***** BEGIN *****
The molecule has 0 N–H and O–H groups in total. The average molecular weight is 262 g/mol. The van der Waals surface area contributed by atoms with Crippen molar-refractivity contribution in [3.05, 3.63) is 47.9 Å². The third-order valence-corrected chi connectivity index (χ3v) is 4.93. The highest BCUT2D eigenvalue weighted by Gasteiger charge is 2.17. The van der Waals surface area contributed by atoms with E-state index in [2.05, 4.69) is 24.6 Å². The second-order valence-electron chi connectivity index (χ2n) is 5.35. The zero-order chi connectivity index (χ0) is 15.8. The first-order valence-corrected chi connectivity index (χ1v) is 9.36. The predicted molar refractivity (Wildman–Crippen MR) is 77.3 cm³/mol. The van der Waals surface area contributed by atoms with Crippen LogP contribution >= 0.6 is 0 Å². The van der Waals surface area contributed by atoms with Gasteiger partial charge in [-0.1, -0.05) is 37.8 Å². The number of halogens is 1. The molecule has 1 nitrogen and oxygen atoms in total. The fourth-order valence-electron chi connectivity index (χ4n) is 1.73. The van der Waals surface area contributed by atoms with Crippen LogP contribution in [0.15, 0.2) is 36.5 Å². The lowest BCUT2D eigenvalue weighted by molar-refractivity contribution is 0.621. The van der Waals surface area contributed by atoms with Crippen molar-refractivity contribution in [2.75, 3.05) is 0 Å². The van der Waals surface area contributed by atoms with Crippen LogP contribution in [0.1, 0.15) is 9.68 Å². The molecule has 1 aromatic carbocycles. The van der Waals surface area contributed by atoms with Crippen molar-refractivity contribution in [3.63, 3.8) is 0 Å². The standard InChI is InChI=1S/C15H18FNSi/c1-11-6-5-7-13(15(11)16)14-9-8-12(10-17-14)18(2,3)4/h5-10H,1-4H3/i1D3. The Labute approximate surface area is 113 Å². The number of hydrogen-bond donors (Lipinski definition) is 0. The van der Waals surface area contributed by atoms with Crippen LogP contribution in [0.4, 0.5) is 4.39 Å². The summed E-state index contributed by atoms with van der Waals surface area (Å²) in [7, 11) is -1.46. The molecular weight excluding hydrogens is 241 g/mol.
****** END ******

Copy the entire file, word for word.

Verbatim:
The molecule has 0 N–H and O–H groups in total. The average molecular weight is 262 g/mol. The van der Waals surface area contributed by atoms with Crippen molar-refractivity contribution in [3.05, 3.63) is 47.9 Å². The third-order valence-corrected chi connectivity index (χ3v) is 4.93. The highest BCUT2D eigenvalue weighted by Gasteiger charge is 2.17. The van der Waals surface area contributed by atoms with E-state index in [2.05, 4.69) is 24.6 Å². The second-order valence-electron chi connectivity index (χ2n) is 5.35. The zero-order chi connectivity index (χ0) is 15.8. The first-order valence-corrected chi connectivity index (χ1v) is 9.36. The predicted molar refractivity (Wildman–Crippen MR) is 77.3 cm³/mol. The van der Waals surface area contributed by atoms with Crippen LogP contribution >= 0.6 is 0 Å². The van der Waals surface area contributed by atoms with Gasteiger partial charge in [-0.1, -0.05) is 37.8 Å². The number of halogens is 1. The molecule has 1 nitrogen and oxygen atoms in total. The fourth-order valence-electron chi connectivity index (χ4n) is 1.73. The van der Waals surface area contributed by atoms with Crippen LogP contribution in [0.15, 0.2) is 36.5 Å². The lowest BCUT2D eigenvalue weighted by molar-refractivity contribution is 0.621. The van der Waals surface area contributed by atoms with Crippen molar-refractivity contribution in [2.75, 3.05) is 0 Å². The van der Waals surface area contributed by atoms with Crippen LogP contribution in [0.1, 0.15) is 9.68 Å². The molecule has 1 aromatic carbocycles. The van der Waals surface area contributed by atoms with Crippen molar-refractivity contribution in [3.63, 3.8) is 0 Å². The standard InChI is InChI=1S/C15H18FNSi/c1-11-6-5-7-13(15(11)16)14-9-8-12(10-17-14)18(2,3)4/h5-10H,1-4H3/i1D3. The Labute approximate surface area is 113 Å². The number of hydrogen-bond donors (Lipinski definition) is 0. The van der Waals surface area contributed by atoms with Crippen LogP contribution in [0.4, 0.5) is 4.39 Å². The summed E-state index contributed by atoms with van der Waals surface area (Å²) in [7, 11) is -1.46. The molecular weight excluding hydrogens is 241 g/mol.